From meme pages to Q-Anon conspiracy theories, social media has become a super spreader for misinformation online. Leanna Faulk explores this trend with a misinformation expert and a skeptical USC student.
In January last year, residents of the Lorenzo student apartments got an interesting email.
“I got an email from the manager at the Lorenzo where I was living at the time telling me that there was a case that had been identified, diagnosed, and I think they said sent to the hospital. I do recall several people saying ‘oh, coronavirus at the Lorenzo like, of course it would happen to us,’ kind of thing.”
That was Kirk Hubbarb. He’s a junior studying business at USC. Hubbard was throwing a football with some friends when he, and the other residents at the Lorenzo were alerted of a positive COVID-19 case at the apartment.
When this happened, COVID-19 was not the global pandemic that it is today. The first case in the U.S. was reported just six days prior. There were no masks, no social distancing and no Anthony Fauci.
“There is so much misinformation.”
Information was limited & misinformation was spreading almost faster than the virus itself.
“At that time, there was just so much misinformation that I took the notice really with a grain of salt to say that I kind of doubted it at that moment.”
Hubbard was smart to have doubts. Later that evening, residents got a second email from the apartment managers, pretty much saying JK.
“It was 8:40 when we got the original email, and then 10 o’clock pm on January 27, we got the false alarm email.”
One hour and twenty minutes is all it took for the fake COVID email to explode online. Screenshots of the false case announcement circulated through every meme page and group chat you could think of. It’s a barstool dream come true.
“Snapchat stories or Instagram stories, there were a good number of screenshots annotated with, you know, emojis, or whatever nonsense meme you could put on it. And then beyond that, to the group chats, both people in and out of USC in the LA area, were reaching out to me kind of to comment on the issue or forward me a screenshot of it. So certainly from I saw maybe a dozen or more just within that span.”
Over a year later and the spread of misinformation on COVID-19 continues online. Karishma Sharma, a PhD student in the USC computer science department, says the transition from in-person interactions to online led to an increase in social media use and communicating online.
“So that means there is a lot more discussion happening and in the tweets that we collect are just a random sample of all that’s out there. And even that random sample is extremely large.”
Sharma published a report last year exploring trends in coronavirus related misinformation online. Of her one percent sample of Twitter users, she found over a million Tweets being published every day, all related to COVID-19.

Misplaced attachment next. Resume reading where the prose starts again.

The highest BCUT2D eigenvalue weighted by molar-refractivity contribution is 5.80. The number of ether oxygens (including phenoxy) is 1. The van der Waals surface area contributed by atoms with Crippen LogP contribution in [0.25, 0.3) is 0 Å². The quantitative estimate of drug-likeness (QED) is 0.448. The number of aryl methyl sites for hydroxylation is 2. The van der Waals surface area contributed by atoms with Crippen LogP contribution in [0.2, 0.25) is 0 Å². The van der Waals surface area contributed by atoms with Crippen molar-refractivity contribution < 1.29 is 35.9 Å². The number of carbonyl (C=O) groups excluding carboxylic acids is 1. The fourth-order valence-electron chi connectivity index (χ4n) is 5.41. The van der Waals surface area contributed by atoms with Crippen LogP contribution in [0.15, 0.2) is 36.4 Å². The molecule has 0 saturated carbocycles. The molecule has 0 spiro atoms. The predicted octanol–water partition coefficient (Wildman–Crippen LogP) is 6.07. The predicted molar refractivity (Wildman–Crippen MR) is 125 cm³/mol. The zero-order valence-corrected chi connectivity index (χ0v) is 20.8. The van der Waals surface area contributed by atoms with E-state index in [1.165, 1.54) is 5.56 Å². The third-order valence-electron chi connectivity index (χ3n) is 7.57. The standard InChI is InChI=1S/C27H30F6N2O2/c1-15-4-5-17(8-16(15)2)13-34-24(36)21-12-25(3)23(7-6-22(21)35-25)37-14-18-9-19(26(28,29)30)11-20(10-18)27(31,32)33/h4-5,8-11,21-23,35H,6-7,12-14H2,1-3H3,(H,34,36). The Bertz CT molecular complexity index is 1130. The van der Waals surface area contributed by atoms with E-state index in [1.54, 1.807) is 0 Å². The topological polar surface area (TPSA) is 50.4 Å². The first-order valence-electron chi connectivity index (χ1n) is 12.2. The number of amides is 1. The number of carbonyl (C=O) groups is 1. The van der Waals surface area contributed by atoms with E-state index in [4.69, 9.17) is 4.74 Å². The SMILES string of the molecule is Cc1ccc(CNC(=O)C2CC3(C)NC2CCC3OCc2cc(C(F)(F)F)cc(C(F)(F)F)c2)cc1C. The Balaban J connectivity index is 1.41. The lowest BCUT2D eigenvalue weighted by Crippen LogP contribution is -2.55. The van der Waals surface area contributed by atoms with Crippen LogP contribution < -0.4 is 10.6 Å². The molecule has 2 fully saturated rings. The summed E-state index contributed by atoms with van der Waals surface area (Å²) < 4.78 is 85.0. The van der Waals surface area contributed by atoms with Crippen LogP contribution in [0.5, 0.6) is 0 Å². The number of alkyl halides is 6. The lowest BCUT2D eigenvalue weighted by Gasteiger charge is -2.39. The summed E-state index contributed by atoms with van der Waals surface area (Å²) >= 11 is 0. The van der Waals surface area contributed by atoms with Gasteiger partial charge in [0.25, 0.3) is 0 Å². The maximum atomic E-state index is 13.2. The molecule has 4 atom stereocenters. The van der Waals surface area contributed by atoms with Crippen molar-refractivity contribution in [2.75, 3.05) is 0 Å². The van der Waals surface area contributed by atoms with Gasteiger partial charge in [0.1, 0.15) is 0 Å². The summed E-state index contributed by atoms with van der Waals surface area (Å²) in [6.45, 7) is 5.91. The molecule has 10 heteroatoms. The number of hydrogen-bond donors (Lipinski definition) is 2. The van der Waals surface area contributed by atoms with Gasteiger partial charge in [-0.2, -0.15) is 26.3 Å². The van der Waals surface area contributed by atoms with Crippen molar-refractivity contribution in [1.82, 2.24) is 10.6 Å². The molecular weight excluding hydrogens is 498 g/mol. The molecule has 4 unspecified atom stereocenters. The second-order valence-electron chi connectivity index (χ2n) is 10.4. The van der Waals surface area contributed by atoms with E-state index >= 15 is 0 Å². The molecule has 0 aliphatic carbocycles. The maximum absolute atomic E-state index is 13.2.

Recently, she’s noticed an increase in misinformation linked to the vaccine.
“Especially right now for like the COVID vaccines, there is a lot of misinformation and distorted facts about the vaccine effectiveness or whether there is the side effects of vaccine. Like definitely there are some reported side effects. But the way the facts are distorted through these misinformation articles, it can create a bias towards not taking the vaccine.”
No one believes the truth when the lie is more entertaining.
Clickbait headlines and just plain fake news surrounding vaccine risks are being posted and reposted by millions of people online, despite the CDC’s constant admittance that the odds of any life-threatening effects are virtually non-existent.
“There is a lot more potential for spreading conspiracies and fear and paranoia about whether things work, whether things don’t work and spreading misleading, politically biased and anti science information, which can confuse people and make them more susceptible to taking bad actions which could increase the spread of the virus or reduce the effectiveness of policy measures.”
It’s hard for most people to keep up with facts of COVID-19 when they are constantly changing. When trying to verify information online, Sharma says it’s safe to consider these three things:
“Distinguish between low quality sources and high quality sources based on how well they are cited, what kind of scientific backing they have, and how much they support their claims with accurate facts and citations.”
Kirk Hubbard says the Lorenzo email scandal gave him an opportunity to look at social media with a higher degree of cynicism.
“If you see a screenshot of the news or a headline or something, you need to take that with cynicism that it was actually a headline. And furthermore, you need to take into note the question of whether that headline actually regards the problem at hand.”
With new variants emerging and vaccines put on pause, it’s safe to say the coronavirus pandemic is far from over. However, Hubbard believes there are lessons to be learned in how we deal with information online in these unprecedented times.
“Hopefully the vaccination rate stays above the misinformation rate. And we can emerge out of this a little bit wiser as to how we all deal with crises. Hopefully, that’s the ideal.”